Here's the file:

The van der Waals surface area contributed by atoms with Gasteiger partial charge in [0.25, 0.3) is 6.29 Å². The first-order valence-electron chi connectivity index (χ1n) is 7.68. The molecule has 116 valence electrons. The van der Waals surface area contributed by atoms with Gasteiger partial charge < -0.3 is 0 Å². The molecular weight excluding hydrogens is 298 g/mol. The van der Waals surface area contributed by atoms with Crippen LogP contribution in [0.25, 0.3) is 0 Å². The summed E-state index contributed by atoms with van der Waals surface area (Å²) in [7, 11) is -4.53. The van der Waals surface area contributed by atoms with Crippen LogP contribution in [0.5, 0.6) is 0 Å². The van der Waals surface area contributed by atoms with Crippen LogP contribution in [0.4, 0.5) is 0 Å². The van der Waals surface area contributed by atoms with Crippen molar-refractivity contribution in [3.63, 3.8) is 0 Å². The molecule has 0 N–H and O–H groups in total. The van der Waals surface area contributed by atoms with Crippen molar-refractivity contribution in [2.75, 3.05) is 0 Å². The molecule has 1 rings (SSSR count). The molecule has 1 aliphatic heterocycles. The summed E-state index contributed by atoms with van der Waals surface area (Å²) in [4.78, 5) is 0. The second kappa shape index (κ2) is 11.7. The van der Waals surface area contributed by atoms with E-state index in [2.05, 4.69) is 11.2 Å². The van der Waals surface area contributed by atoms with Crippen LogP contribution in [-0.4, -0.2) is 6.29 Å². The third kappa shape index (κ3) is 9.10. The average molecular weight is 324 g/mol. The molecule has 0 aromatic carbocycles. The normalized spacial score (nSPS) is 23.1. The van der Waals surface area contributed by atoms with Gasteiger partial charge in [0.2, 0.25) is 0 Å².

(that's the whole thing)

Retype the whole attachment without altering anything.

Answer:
The van der Waals surface area contributed by atoms with Gasteiger partial charge in [0.25, 0.3) is 6.29 Å². The first-order valence-electron chi connectivity index (χ1n) is 7.68. The molecule has 116 valence electrons. The van der Waals surface area contributed by atoms with Gasteiger partial charge < -0.3 is 0 Å². The molecular weight excluding hydrogens is 298 g/mol. The van der Waals surface area contributed by atoms with Crippen LogP contribution in [0.25, 0.3) is 0 Å². The summed E-state index contributed by atoms with van der Waals surface area (Å²) in [7, 11) is -4.53. The van der Waals surface area contributed by atoms with Crippen LogP contribution in [0.5, 0.6) is 0 Å². The van der Waals surface area contributed by atoms with Crippen LogP contribution in [0.4, 0.5) is 0 Å². The van der Waals surface area contributed by atoms with Crippen molar-refractivity contribution in [3.63, 3.8) is 0 Å². The molecule has 0 N–H and O–H groups in total. The van der Waals surface area contributed by atoms with Crippen molar-refractivity contribution in [2.75, 3.05) is 0 Å². The molecule has 1 rings (SSSR count). The molecule has 1 aliphatic heterocycles. The summed E-state index contributed by atoms with van der Waals surface area (Å²) in [4.78, 5) is 0. The second kappa shape index (κ2) is 11.7. The van der Waals surface area contributed by atoms with E-state index in [2.05, 4.69) is 11.2 Å². The van der Waals surface area contributed by atoms with Crippen LogP contribution in [-0.4, -0.2) is 6.29 Å². The third kappa shape index (κ3) is 9.10. The average molecular weight is 324 g/mol. The molecule has 0 aromatic carbocycles. The normalized spacial score (nSPS) is 23.1. The van der Waals surface area contributed by atoms with Gasteiger partial charge in [0.2, 0.25) is 0 Å².